July 28, 7:30 p.m., at Largo
Cultural Center, 105 Central
Park Drive. Tickets are $25 in
advance or $30 at the show.
Part of the Largo Cultural
Center Summer Concert Se-
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Frank T. Armstrong, D.O., F.A.O.C.D.
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ries, the concert will show-
case the English new wave
band The Fixx. The band is
best known for their song
"One Thing Leads to Anoth-
er," from their most success-
ful album "Reach the Beach"
in 1983. Other hits include
"Red Skies," "Stand or Fall"
and "Saved by Zero."
The Original Kiss Army,
Friday, July 30, 8 p.m., at
Largo Cultural Center, 105
Central Park Drive. Tickets
are $25 in advance or $30 at
the show. Part of the Largo
Cultural Center Summer
Concert Series, the concert
will showcase the Original
Kiss Army, a tribute band
who has been dedicated to
providing KISS fans with the
most authentic re-creation of
the band's classic era. Visit
.* ZOSO, Friday, Aug. 6, 8
p.m., at Largo Cultural Cen-
ter, 105 Central Park Drive.
Tickets are $25 in advance or
$30 at the show. Part of the
-------------- --------- --- i
I WESTBAY IA
Largo Cultural Center Sum-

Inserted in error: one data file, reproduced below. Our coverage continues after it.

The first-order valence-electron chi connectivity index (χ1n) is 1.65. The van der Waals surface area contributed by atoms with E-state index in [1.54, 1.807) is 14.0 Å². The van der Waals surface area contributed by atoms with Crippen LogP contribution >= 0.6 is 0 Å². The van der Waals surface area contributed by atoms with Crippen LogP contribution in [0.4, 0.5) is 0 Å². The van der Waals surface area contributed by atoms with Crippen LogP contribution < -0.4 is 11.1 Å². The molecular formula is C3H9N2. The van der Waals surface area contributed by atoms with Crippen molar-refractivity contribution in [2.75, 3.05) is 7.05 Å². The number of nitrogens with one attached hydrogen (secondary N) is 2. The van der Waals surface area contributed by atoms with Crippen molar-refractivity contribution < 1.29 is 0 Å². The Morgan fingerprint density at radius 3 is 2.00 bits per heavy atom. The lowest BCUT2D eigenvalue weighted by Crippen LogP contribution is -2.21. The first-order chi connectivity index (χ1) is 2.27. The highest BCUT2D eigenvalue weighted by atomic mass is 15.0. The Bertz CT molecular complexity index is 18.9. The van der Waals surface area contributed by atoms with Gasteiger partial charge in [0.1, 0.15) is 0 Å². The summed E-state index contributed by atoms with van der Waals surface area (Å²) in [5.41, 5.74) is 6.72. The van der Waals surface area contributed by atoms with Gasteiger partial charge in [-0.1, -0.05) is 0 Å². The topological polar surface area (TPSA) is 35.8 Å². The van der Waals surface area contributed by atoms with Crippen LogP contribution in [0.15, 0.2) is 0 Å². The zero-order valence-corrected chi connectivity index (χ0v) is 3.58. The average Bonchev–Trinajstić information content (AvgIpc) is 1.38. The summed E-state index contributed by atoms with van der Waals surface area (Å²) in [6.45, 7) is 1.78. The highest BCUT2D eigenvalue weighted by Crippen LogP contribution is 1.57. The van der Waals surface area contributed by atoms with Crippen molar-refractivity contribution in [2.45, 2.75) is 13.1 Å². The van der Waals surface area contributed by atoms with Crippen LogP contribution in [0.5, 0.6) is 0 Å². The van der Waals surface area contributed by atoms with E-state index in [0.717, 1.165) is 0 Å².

mer Concert Series, the con-
cert will showcase ZOSO, the
ultimate Led Zeppelin Experi-
ence. Visit www.zosoontour.
Sunset Sounds, Friday,
Aug. 13, 7 to 9 p.m., at
Ulmer Park, 301 West Bay
Drive. Featured artist Rocky
Ruckman's Strange Puppets
will perform. The free con-
cert series reveals the diver-
sity of local musicians.
Attendees can eat dinner at
an area restaurant or bring a
picnic and dine under the
trees while enjoying live
music performed in the
gazebo. Visit www.largo-
An acoustic evening with
Terry Sylvester and John
Ford Coley, Saturday, Aug.
21, 8 p.m., at Largo Cultural
Center, 105 Central Park
Drive. Tickets are $25 in ad-
vance or $30 at the show.
Part of the Largo Cultural
Center Summer Concert Se-
ries, the concert will show-
case Sylvester, formerly of
The Hollies, and Coley, for-
merly of England Dan and
John Ford Coley. Visit
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$20 Students $10
Leader, May 13, 2010
Belcher Elementary celebrates 50 years
CLEARWATER Belcher Elementary celebrates its 50th
anniversary on Friday, May 14 and Saturday, May 15, at
1839 S. Belcher Road.
Festivities begin on Friday at 1:30 p.m., and a new building
and a butterfly garden will be dedicated in memory of one of
the school's teachers. The fun continues on Saturday, 11
a.m. to 1 p.m. with the Bobcat Annual Picnic. In honor of the